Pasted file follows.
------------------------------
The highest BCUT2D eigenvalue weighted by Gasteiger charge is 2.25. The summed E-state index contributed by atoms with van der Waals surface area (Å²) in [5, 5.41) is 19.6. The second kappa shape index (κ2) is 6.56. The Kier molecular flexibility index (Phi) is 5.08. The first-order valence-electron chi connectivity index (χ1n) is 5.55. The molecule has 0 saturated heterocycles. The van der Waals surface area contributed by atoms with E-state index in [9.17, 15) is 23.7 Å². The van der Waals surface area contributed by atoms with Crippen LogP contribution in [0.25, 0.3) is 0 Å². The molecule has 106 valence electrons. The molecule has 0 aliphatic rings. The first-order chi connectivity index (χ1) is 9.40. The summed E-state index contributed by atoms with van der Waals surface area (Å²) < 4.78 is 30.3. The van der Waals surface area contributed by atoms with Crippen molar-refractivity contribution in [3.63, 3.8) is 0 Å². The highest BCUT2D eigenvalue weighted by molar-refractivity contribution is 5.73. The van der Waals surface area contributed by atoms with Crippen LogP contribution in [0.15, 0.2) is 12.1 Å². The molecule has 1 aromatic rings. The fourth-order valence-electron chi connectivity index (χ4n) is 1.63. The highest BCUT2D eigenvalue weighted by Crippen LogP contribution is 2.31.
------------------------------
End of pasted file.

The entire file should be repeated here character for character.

The highest BCUT2D eigenvalue weighted by Gasteiger charge is 2.25. The summed E-state index contributed by atoms with van der Waals surface area (Å²) in [5, 5.41) is 19.6. The second kappa shape index (κ2) is 6.56. The Kier molecular flexibility index (Phi) is 5.08. The first-order valence-electron chi connectivity index (χ1n) is 5.55. The molecule has 0 saturated heterocycles. The van der Waals surface area contributed by atoms with E-state index in [9.17, 15) is 23.7 Å². The van der Waals surface area contributed by atoms with Crippen LogP contribution in [0.25, 0.3) is 0 Å². The molecule has 106 valence electrons. The molecule has 0 aliphatic rings. The first-order chi connectivity index (χ1) is 9.40. The summed E-state index contributed by atoms with van der Waals surface area (Å²) < 4.78 is 30.3. The van der Waals surface area contributed by atoms with Crippen molar-refractivity contribution in [3.63, 3.8) is 0 Å². The highest BCUT2D eigenvalue weighted by molar-refractivity contribution is 5.73. The van der Waals surface area contributed by atoms with Crippen LogP contribution in [0.15, 0.2) is 12.1 Å². The molecule has 1 aromatic rings. The fourth-order valence-electron chi connectivity index (χ4n) is 1.63. The highest BCUT2D eigenvalue weighted by Crippen LogP contribution is 2.31.